SARS outbreaks in Ontario, Hong Kong and Singapore: The role of diagnosis and isolation as a control mechanism

G. Chowell, P. W. Fenimore, M. A. Castillo-Garsow, Carlos Castillo-Chavez

Research output: Contribution to journalArticle

135 Citations (Scopus)

Abstract

In this article we use global and regional data from the SARS epidemic in conjunction with a model of susceptible, exposed, infective, diagnosed, and recovered classes of people ("SEIJR") to extract average properties and rate constants for those populations. The model is fitted to data from the Ontario (Toronto) in Canada, Hong Kong in China and Singapore outbreaks and predictions are made based on various assumptions and observations, including the current effect of isolating individuals diagnosed with SARS. The epidemic dynamics for Hong Kong and Singapore appear to be different from the dynamics in Toronto, Ontario. Toronto shows a very rapid increase in the number of cases between March 31st and April 6th, followed by a significant slowing in the number of new cases. We explain this as the result of an increase in the diagnostic rate and in the effectiveness of patient isolation after March 26th. Our best estimates are consistent with SARS eventually being contained in Toronto, although the time of containment is sensitive to the parameters in our model. It is shown that despite the empirically modeled heterogeneity in transmission, SARS' average reproductive number is 1.2, a value quite similar to that computed for some strains of influenza (J. Math. Biol. 27 (1989) 233). Although it would not be surprising to see levels of SARS infection higher than 10% in some regions of the world (if unchecked), lack of data and the observed heterogeneity and sensitivity of parameters prevent us from predicting the long-term impact of SARS. The possibility that 10 or more percent of the world population at risk could eventually be infected with the virus in conjunction with a mortality rate of 3-7% or more, and indications of significant improvement in Toronto support the stringent measures that have been taken to isolate diagnosed cases.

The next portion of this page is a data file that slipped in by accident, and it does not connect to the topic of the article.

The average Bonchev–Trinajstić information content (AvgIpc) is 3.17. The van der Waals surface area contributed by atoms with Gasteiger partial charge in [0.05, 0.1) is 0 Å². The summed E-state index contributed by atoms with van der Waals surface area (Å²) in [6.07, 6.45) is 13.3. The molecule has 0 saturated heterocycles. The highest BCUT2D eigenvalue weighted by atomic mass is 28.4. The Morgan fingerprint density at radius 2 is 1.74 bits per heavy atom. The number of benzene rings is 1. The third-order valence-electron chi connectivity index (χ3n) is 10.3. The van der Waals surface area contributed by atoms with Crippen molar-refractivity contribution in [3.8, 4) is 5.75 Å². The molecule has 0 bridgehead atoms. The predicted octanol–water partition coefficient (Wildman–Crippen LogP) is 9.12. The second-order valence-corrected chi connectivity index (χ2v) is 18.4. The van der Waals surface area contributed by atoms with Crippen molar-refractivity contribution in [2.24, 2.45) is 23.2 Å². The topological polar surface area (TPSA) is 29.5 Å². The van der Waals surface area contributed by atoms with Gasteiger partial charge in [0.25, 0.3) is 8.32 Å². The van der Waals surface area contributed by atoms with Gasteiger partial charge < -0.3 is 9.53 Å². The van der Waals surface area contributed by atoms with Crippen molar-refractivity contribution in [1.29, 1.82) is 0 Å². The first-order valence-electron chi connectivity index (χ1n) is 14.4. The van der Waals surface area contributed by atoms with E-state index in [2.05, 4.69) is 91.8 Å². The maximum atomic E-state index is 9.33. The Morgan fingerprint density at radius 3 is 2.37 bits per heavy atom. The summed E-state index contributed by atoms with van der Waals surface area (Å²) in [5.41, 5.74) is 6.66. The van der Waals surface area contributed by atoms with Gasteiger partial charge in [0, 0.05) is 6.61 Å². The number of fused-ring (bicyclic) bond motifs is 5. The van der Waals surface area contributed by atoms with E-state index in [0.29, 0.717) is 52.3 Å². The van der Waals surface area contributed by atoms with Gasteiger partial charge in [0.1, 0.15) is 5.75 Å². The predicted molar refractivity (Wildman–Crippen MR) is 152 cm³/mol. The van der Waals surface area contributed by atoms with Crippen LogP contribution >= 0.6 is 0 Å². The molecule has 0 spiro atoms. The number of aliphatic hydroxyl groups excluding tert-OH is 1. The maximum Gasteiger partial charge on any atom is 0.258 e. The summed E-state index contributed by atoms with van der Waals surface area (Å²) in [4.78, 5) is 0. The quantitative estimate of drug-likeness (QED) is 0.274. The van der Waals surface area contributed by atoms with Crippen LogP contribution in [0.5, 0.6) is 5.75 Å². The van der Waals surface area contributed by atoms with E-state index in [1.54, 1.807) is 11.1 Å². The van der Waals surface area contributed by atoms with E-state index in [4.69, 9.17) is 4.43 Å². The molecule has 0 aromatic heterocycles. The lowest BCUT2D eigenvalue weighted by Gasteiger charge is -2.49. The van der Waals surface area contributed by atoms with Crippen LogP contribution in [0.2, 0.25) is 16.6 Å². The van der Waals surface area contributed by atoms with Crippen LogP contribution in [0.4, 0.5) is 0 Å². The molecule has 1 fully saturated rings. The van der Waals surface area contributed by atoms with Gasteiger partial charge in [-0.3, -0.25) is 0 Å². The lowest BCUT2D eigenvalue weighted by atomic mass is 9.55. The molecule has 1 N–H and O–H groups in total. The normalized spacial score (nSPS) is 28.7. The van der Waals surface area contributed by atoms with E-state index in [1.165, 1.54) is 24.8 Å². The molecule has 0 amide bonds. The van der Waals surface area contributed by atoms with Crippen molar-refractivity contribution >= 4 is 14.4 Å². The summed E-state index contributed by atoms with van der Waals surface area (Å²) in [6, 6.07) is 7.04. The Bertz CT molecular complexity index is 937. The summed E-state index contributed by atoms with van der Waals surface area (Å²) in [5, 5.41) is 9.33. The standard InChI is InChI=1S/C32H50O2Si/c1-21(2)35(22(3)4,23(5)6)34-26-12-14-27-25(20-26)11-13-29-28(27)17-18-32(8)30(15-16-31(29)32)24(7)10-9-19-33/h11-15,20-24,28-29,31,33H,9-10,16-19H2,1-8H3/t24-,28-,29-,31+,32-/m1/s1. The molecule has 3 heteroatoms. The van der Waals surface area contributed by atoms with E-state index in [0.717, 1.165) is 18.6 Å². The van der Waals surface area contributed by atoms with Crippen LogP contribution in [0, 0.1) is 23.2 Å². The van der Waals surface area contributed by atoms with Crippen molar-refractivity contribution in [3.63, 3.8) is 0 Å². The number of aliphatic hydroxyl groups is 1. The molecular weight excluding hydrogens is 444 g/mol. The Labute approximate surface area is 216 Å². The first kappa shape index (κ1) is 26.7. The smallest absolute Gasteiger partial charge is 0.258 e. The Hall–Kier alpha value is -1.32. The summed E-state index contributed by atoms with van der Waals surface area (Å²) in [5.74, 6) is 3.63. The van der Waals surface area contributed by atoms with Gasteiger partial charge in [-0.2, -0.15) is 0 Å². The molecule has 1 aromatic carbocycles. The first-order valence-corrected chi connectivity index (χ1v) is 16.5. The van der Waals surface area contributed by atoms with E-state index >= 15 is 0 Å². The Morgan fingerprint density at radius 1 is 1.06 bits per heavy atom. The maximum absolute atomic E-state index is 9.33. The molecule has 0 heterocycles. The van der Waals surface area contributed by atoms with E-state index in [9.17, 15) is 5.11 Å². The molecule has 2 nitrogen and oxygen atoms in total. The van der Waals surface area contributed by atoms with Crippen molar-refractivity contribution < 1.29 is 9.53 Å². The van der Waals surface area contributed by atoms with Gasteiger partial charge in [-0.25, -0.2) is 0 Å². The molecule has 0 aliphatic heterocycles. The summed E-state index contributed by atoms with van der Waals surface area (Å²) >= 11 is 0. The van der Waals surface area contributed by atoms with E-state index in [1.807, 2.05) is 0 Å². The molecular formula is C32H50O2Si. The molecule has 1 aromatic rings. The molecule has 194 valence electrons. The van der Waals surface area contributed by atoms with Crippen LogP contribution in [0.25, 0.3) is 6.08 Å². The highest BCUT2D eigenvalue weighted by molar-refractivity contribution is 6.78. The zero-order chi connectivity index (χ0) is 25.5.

Original languageEnglish (US)
Pages (from-to)1-8
Number of pages8
JournalJournal of Theoretical Biology
Volume224
Issue number1
DOIs
StatePublished - Sep 7 2003
Externally publishedYes

Fingerprint

Severe Acute Respiratory Syndrome
Singapore
Hong Kong
Ontario
Isolation
Disease Outbreaks
Patient Isolation
China
Human Influenza
Canada
at-risk population
Viruses
funding
influenza
Mortality
Rate constants
Infection
Reproductive number
Population
viruses

Keywords

  • Outbreak
  • SARS
  • SEIJR

ASJC Scopus subject areas

  • Agricultural and Biological Sciences(all)

Cite this

SARS outbreaks in Ontario, Hong Kong and Singapore : The role of diagnosis and isolation as a control mechanism. / Chowell, G.; Fenimore, P. W.; Castillo-Garsow, M. A.; Castillo-Chavez, Carlos.

In: Journal of Theoretical Biology, Vol. 224, No. 1, 07.09.2003, p. 1-8.

Research output: Contribution to journalArticle

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